When singles goes south, CoCo Vandeweghe turns to doubles and Dos Toros to salvage her season

CoCo Vandeweghe fell in the first round of the singles draw at the US Open, but she's into the doubles semifinals with Ashleigh Barty. Julian Finney/Getty Images

NEW YORK -- After a momentous 2017, when she reached the semifinals at both the Australian Open and the US Open and cracked the top 10 for the first time, CoCo Vandweghe was poised for a banner 2018 season.

But then she got the flu ahead of the Australian Open and lost in the first round.

She felt healthy for the clay-court season, traditionally her weakest surface, but lost in the second round at the French Open.

She injured her ankle at Wimbledon, and was sent packing in the first round.

The 26-year-old American has been dealing with the injury ever since, and she wasn't even sure if she would be able to play at the US Open. With little preparation, she contemplated shutting her year down early but wanted to give it a go at her home major. She lost in the first round to Kirsten Flipkens in Queens last week.

"Honestly, I would put 2018 into a dumpster and light it on fire," Vandeweghe said on Tuesday. "That's my God's honest truth. It's been injury-filled, illness-filled, and very, very frustrating. Every time I felt like I was finally getting going, it would get halted with something else. It's been mentally the most trying time I've ever had."

Despite the disastrous year, Vandeweghe is still managing to have some fun. She's playing doubles at the US Open with pal Ashleigh Barty, and the pair advanced to the semifinals on Tuesday. Since they have both been eliminated from singles, they are focused on winning a Grand Slam title together. It would be the first for both. They won the doubles title in Miami together in April, and Vandeweghe feels like they have a good rapport on court.

Known for her on-court intensity, Vandeweghe appears more relaxed playing doubles -- and definitely likes having someone to celebrate with. After their quarterfinal, the two flossed on court, before dissolving into a fit of laughter.

"It's funny because maybe it doesn't appear this way, but I actually find doubles really pressure-filled," Vandeweghe said. "I want to be such a good teammate because I love being a teammate. But I try and be super positive and lead by example as well, so I put a lot of pressure on myself to check myself if I'm a little bit mopey or down or my game's not on.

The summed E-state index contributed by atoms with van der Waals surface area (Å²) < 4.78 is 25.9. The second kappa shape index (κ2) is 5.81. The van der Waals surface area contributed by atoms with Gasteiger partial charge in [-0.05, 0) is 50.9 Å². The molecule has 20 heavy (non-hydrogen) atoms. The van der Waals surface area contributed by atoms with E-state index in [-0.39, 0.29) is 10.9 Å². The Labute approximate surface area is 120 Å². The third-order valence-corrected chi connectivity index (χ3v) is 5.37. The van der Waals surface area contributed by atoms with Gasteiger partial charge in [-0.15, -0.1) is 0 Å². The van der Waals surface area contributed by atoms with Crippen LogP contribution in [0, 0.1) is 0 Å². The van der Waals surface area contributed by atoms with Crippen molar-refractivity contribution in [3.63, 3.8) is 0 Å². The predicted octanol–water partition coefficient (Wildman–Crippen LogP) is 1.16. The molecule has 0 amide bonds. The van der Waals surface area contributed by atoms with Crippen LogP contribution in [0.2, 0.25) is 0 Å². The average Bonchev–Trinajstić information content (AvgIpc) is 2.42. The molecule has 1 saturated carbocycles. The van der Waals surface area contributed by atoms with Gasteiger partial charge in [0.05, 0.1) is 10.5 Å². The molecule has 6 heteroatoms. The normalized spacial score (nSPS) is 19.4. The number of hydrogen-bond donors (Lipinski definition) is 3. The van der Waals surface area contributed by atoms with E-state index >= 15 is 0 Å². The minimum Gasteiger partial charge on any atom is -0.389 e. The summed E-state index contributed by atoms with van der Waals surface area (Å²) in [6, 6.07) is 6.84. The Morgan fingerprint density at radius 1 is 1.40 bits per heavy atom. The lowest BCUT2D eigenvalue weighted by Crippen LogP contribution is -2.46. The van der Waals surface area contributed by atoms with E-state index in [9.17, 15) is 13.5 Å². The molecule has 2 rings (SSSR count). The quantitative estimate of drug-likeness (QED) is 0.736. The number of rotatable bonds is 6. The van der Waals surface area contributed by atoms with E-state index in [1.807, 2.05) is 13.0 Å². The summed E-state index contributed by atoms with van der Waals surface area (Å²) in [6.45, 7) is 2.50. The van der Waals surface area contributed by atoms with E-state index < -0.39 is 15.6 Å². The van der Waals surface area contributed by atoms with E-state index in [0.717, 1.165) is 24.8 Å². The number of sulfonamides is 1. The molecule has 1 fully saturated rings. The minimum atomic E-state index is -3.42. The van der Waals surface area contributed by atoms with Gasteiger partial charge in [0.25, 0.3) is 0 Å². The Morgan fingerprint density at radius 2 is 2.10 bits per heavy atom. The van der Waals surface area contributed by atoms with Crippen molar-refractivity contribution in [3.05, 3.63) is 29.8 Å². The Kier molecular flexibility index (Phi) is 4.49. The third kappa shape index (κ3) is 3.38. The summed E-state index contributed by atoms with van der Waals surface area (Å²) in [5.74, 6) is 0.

"I was literally just talking about this with Shelby Rogers, who I've played doubles with during the Fed Cup. She was like, 'You know, you're literally one of the best teammates out there because you're always so positive. Why aren't you like that in singles?' And I'm like, 'I am! You just can't hear my commentary in singles.'"

A former basketball player like her famous uncle Kiki Vandeweghe and grandfather Ernie Vandeweghe, CoCo knows what it takes to be a part of a team, and it's something she takes seriously. "We want to win for one another," Vandeweghe said of Barty.

She's also grateful for the opportunity to play, and gain confidence wherever she can get it this year.

Vandeweghe is trying to make the most of her time off the court, too. The Mexican food enthusiast was introduced to Dos Toros, a restaurant chain in New York and Chicago, by her brother Beau, and started formally working with the brand ahead of the US Open. When they asked if she would be willing to go undercover at one of their locations for a video, she was game, if not a little hesitant.

"My agents came to me about working with them, and I was like, 'Sick, yeah, I can definitely go over there and hang out and have a good time.' I do love free things. I'm not above it, I'll openly admit that, and I love those burritos. I was really nervous, though, at first. But I can talk to anyone, so I thought, 'Oh, this is like making friends at a new place, why not try?'

"Who knew a fake Dos Toros visor and shirt would throw them off so much? It was hilarious. This one girl started cursing up a storm, like 'Oh my gosh,' freaking out when she figured out who I was. She turned bright red, and said, like, 'I'm so dumb.' That was the best reaction by far."

It's those types of projects that have helped lift her spirits. And while a shiny new doubles trophy would certainly help salvage her year, she's eager for it to end. She has three tournaments lined up during the Asian swing, and will start her offseason after Wuhan, which runs Sept. 23-29. Vandeweghe, who is 10-14 in 2018, felt she only had three weeks off last season, due to having to play in the WTA Elite event in China and in the Fed Cup, so she's excited to actually have a few months away from the tour this year.

She plans to take some time off before returning to the gym and to training. She hopes the extra time will help her refuel her passion for the sport.

"I think because it was such a quick turnaround for me last year, the main problem for me was that I wasn't excited to play, which was weird, because I love competing. Training, practice, that's not always fun, it's not always enjoyable because it's hard work. And you're not always excited to go to work every morning. I think everyone can say that. And last year, I just wasn't excited to go to work, which is something that I usually love to do. I love to work hard and sweat and compete and see someone on the other side of the net lose -- that's why I play. As mean as that sounds, that's what I enjoy.

"That's the job. Someone has to lose, and I'm trying for it not to be me. So I'm excited to have that feeling again going into next year. And after this year's all said and done, I'll set down some goals, but there's still three more tournaments, and this doubles title. That's the focus right now."